Letters to the editor Oct. 7
Get back to civility
I want to go on record saying I support public health and the Sanders County Health Board.
I also want to thank Nick Lawyer for his service on the Board of Health, and his passion for the health of others.
It’s been said I’m a public serpent, an evil person. I’m not! I’ve dedicated 37 years of my life, with the support of family and friends to serve the people of Sanders County. One person and maybe 150 followers aren’t going to take my good works away from me.
There have always been diverse ideas in Sanders County, we have always agreed to disagree. Never have we resorted to calling others degrading names, in a public meeting.
We need to get back to civility in our county. Let’s help others to succeed, not tear them apart. Let’s serve each other and our community to help make this a better place to live.
The distrust in the federal government doesn’t have to trickle down to local government, the government closest to the people. The folks elected to county, city and school boards are your neighbors, relatives and friends.
I would like to take this opportunity to thank all my supporters over the years.
— Carol Allen Brooker, Sanders County Commissioner
I recently attended a meeting of the Flathead County library trustees, who were discussing personnel issues and changes among other pressing items.
Having lived in the Flathead Valley, beginning in 1982, I have been consistently amazed and appreciative of the quality of services our library offers. So much of this success and ability to meet the requests and needs of our community is dependent on adequate resources and quality staff members. I am sure our directors and library staff have struggled over the years, but they have consistently delivered quality services, despite budget crunches.
The feeling I had when I left this meeting on Sept. 23, was deep concern and sadness that we are not providing the support and resources needed by the staff to continue their good work. A few of the trustees even challenged the acting director when she expressed worries that her staff are experiencing a crisis in morale and minimized her concerns. The staff members have lost so many of their trusted colleagues to resignations, and changes, and are working very hard to keep up their high standards, while feeling that the community is ready to cut salaries and positions to satisfy the uninformed and uncaring demands of our county commissioners.
Thanks to the staff and members of the board of trustees who are speaking up for the needs of our library, and challenging the misguided efforts of some trustees, and our county commissioners.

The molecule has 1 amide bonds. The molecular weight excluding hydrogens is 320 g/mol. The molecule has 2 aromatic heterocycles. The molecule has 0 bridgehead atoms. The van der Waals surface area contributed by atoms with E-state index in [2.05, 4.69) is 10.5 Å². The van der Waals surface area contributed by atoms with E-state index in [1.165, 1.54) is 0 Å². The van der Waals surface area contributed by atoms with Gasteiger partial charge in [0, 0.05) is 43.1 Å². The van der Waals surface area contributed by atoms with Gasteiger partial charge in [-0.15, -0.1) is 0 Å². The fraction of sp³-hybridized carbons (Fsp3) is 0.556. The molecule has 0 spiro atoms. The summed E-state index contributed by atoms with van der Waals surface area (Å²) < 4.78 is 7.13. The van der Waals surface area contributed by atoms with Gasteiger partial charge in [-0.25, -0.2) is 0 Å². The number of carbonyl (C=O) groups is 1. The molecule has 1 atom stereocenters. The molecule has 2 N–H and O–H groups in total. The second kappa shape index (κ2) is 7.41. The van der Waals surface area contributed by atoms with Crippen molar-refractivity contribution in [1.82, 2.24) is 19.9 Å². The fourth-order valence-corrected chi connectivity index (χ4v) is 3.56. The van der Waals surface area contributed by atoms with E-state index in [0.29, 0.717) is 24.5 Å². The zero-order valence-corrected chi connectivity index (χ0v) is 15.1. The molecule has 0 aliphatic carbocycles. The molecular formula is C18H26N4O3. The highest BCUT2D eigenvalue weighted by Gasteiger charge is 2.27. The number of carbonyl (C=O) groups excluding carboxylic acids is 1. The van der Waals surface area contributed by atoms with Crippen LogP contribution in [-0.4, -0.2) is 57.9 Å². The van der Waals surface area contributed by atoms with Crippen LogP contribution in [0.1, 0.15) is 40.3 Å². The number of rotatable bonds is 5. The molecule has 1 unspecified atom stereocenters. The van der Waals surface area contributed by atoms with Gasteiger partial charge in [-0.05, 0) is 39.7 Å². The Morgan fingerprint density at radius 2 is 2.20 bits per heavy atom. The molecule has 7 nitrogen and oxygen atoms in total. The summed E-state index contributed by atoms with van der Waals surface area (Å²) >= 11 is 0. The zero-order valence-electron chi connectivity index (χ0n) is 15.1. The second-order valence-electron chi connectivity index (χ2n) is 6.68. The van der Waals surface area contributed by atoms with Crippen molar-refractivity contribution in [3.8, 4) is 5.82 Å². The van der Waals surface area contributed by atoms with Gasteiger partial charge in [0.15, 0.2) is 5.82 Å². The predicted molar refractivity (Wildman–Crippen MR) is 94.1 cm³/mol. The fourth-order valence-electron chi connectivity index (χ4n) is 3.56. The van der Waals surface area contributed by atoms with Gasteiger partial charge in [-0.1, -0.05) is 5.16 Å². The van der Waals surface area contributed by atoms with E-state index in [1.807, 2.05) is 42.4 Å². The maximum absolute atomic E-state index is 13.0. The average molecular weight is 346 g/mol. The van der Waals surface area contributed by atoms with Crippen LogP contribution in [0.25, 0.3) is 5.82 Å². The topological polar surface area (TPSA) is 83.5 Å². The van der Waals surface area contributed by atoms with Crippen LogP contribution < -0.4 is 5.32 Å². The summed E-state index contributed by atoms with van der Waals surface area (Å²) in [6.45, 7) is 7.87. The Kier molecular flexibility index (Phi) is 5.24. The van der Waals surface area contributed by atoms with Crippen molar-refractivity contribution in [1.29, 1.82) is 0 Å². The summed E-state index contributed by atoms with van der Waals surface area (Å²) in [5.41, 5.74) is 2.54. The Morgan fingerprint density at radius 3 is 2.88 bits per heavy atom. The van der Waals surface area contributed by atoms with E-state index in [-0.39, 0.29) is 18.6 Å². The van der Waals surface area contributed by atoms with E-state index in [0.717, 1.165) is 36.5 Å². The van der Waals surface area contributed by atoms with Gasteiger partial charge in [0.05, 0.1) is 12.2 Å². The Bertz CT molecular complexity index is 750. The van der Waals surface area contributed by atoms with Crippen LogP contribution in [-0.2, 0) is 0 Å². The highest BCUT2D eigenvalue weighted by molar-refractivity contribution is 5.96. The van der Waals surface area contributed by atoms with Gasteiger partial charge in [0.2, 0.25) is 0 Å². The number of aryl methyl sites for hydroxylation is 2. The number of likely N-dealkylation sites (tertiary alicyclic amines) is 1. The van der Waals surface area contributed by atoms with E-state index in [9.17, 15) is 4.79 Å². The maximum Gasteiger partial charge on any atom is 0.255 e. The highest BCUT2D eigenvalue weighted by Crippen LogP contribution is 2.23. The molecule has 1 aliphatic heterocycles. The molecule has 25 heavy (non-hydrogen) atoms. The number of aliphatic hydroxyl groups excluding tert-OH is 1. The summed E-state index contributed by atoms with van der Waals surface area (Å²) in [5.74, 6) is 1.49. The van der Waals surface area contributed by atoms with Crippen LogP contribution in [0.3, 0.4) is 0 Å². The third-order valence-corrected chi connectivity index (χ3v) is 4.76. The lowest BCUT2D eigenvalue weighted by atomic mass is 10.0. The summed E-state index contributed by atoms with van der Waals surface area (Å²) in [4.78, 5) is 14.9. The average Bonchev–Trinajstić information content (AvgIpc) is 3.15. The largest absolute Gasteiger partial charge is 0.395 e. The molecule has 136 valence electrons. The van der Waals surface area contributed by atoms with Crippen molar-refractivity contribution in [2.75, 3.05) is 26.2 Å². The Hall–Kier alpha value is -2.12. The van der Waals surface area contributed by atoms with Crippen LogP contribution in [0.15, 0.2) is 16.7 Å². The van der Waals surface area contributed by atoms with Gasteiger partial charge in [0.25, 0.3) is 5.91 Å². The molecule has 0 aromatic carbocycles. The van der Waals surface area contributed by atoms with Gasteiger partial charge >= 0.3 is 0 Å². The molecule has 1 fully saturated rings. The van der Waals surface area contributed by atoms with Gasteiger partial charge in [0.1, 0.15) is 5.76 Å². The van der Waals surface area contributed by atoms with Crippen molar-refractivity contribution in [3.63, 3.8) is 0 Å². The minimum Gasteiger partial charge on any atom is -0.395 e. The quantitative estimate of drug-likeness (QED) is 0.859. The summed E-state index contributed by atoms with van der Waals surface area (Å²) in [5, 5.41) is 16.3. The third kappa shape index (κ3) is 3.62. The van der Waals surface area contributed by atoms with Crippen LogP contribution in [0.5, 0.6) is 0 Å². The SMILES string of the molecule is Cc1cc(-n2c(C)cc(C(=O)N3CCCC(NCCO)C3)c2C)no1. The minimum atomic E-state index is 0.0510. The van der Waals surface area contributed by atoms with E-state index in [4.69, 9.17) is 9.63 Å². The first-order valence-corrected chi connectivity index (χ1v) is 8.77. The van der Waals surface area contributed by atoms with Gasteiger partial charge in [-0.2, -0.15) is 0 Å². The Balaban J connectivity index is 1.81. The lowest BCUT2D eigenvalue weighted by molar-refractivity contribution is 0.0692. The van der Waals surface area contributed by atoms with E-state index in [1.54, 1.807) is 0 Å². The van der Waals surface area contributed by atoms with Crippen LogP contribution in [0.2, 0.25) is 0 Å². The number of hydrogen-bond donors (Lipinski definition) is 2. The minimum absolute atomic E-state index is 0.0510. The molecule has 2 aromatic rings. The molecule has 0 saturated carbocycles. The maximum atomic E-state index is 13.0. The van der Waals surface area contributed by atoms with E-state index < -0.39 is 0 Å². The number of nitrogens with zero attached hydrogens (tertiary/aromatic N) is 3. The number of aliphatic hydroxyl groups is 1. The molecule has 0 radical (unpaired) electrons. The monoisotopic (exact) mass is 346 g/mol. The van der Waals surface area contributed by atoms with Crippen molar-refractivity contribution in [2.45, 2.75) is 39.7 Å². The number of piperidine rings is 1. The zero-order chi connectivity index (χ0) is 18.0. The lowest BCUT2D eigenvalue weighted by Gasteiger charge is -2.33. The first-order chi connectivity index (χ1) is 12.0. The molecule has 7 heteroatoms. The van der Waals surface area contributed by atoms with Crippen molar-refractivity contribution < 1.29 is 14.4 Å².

We will know how vital the library is to young families, children, teens and adults when services begin to be cut. Can we stop this decline before it happens? Will we as a community demand better human and learning services, or wait until we lose them?
—Barbara Myers, Kalispell
What are we doing to protect the best ground in Lincoln and Sanders counties in Northwest Montana? The Cabinet Mountain Wilderness Area is under threat from at least two copper mines. The wilderness is extremely special for reasons in every direction. High mountain scenery, considerable wildlife, streams, waterfalls, birds, wildflowers, and great trails.
Jobs do not mean we destroy our best features of the wilderness. Mining laws have changes considerably in the last 100 years. Special ground and water quality are much more valuable than copper mines. The Clark Fork River downhill from the proposed mines has been damaged enough from past mining in the Butte and Anaconda areas. Past mining in these areas turned the river into one of the worst damaged rivers in the world. The dams contained the metal waste behind them. Our mission on planet Earth is to protect our best.
Please call or write your local commissioners, state senators and Gov. Greg Gianforte to support the safety of our beautiful wilderness.
— Lon LaBelle, Thompson Falls
Attention dog owners
Despite overwhelming opposition, the majority of the FWP Commission (Patrick Tabor of Whitefish, Leslie Robinson of Dodson and Brian Cebull of Billings) in its zeal to cull the wolf population, recently enacted trapping and snaring rules that could easily impact our dogs.
Baited traps and snares are allowed on both public and private land from Nov. 29 to March 15.
Baited traps and snares can be within several feet of a Forest Service road or within 50 feet of a trail.
Those who hunt birds, move livestock, hike, horseback ride, snowshoe or Nordic ski with their dogs need to be acutely aware of the trap/snare danger on public lands; signage is not required.
Carrying trap release tools like bolt cutters, pliers, wire cutters and rope might be a good idea when recreating on Montana public land.
—Joane Bayer, Canyon Creek